Content warning: This article contains discussions of sexual assault.
I wrote a similar article just over a year ago when triggered by a tweet. Everyone deals with things differently but I usually turn to writing.
This week in the news has been exhausting and triggering. News that makes you shudder all over and makes goosebumps cover your body.
I am heartbroken for Sarah Everard who was robbed of her life simply walking home. The tragic news has resonated with people across the world that something has to change.
For many women what happened to Sarah Everard is a chilling reminder of many situations we’ve been in before where we have been made to feel uncomfortable, unsafe, then coerced into thinking it’s our own fault. It’s never our fault.
As my time at Stirling begins to come to a close there are a lot of things I will miss. One is the strength and spirit from the student community, specifically some strong women within that community.
From the fierce and fantastic predecessor Editor of Brig Abigail Taylor who always stood up for women’s rights, one of my first memories was her calling out the student union for playing, ‘blurred lines’ a blatantly sexist and disgusting song that promotes rape culture.
To Chloe Whyte the ex-president of the Stirling Student Union who has always been a strong voice and organised the Reclaim the Night Edinburgh event taking place online tomorrow night.
To Jess Reid, the student union women’s officer and founder of the Stirling Sexual Education and Health Society. Jess not only started this fantastic society but was monumental in leading the Stirling sexual assault survey that made the front page of the Herald.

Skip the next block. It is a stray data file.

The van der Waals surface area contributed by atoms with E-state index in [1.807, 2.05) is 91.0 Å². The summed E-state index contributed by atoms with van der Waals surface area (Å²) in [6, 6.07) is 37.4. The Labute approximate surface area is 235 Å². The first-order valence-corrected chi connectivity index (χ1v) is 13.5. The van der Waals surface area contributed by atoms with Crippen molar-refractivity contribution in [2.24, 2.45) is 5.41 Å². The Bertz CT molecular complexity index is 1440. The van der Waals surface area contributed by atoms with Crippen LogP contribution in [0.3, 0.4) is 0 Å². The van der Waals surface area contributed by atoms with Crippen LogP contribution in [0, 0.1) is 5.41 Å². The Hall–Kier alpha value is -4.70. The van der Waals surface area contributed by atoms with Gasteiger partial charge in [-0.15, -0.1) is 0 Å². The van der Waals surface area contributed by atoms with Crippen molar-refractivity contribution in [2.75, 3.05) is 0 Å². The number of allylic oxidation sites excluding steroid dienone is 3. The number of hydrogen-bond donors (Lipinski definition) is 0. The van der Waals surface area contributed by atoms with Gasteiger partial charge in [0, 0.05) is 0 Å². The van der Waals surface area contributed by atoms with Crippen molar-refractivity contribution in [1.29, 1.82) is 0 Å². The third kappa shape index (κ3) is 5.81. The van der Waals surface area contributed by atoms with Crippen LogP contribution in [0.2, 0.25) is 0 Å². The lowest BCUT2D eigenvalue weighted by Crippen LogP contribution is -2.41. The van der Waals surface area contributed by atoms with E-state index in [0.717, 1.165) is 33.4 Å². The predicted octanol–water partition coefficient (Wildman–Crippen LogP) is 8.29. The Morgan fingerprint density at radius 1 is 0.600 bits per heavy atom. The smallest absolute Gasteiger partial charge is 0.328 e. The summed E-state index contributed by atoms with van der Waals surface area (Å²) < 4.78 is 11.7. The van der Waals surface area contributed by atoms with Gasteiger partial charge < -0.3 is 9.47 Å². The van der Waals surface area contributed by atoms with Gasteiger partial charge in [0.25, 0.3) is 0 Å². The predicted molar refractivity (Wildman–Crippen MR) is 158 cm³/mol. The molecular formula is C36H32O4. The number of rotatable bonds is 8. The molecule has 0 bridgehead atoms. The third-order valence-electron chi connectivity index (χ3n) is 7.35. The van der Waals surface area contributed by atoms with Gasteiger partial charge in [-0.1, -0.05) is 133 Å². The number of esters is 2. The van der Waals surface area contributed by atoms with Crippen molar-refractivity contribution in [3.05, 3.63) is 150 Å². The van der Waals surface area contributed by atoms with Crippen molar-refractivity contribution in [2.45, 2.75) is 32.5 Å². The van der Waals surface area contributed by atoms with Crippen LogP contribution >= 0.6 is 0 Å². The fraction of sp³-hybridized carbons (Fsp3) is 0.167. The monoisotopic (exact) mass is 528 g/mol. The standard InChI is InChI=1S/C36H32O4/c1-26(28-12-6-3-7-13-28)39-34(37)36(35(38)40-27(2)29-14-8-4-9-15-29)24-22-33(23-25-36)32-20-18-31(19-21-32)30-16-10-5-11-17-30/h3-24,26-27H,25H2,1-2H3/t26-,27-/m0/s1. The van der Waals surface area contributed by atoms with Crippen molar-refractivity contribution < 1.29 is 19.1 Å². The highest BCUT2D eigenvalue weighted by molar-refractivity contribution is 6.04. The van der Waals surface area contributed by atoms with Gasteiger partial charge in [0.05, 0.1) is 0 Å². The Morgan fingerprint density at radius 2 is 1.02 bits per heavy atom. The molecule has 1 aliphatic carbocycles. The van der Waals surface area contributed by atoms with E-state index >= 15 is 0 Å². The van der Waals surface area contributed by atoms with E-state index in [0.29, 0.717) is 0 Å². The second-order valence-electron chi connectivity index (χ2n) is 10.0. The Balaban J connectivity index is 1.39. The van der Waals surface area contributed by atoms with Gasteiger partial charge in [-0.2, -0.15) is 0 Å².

All the powerful voices I have encountered standing up for what’s right and going out their way to tackle these issues head on.
When the news is this overwhelming it is absolutely okay to take time out and away from social media. It is so important to look after your mental well-being.
Solidarity with everyone speaking up and sharing their experiences it takes so much strength and illustrates how common these situations are.
But don’t feel like you have to open up or share, those experiences are yours and you should not do anything you don’t feel comfortable with.
If you need to ,try speaking to a family member or friend who you trust.
I have been in many situations where I have felt violated, scared and uncomfortable from being twelve years old and unknowing to how much it will affect my life to come, to being 21 but still being as shaken as the first time I was sexually assaulted.
As a journalist writing is a joy and something I often use to deal with situations but those situations are ones I am not ready to tackle yet, if ever.
Let’s stand together, share information and look after one another in these tough times! Everyone deals with stuff in their own way, so take care and keep doing you.
If you need advice or support you can contact: https://www.nhs.uk/live-well/sexual-health/help-after-rape-and-sexual-assault/
Students can access support via the university website
Feature image credit:Elle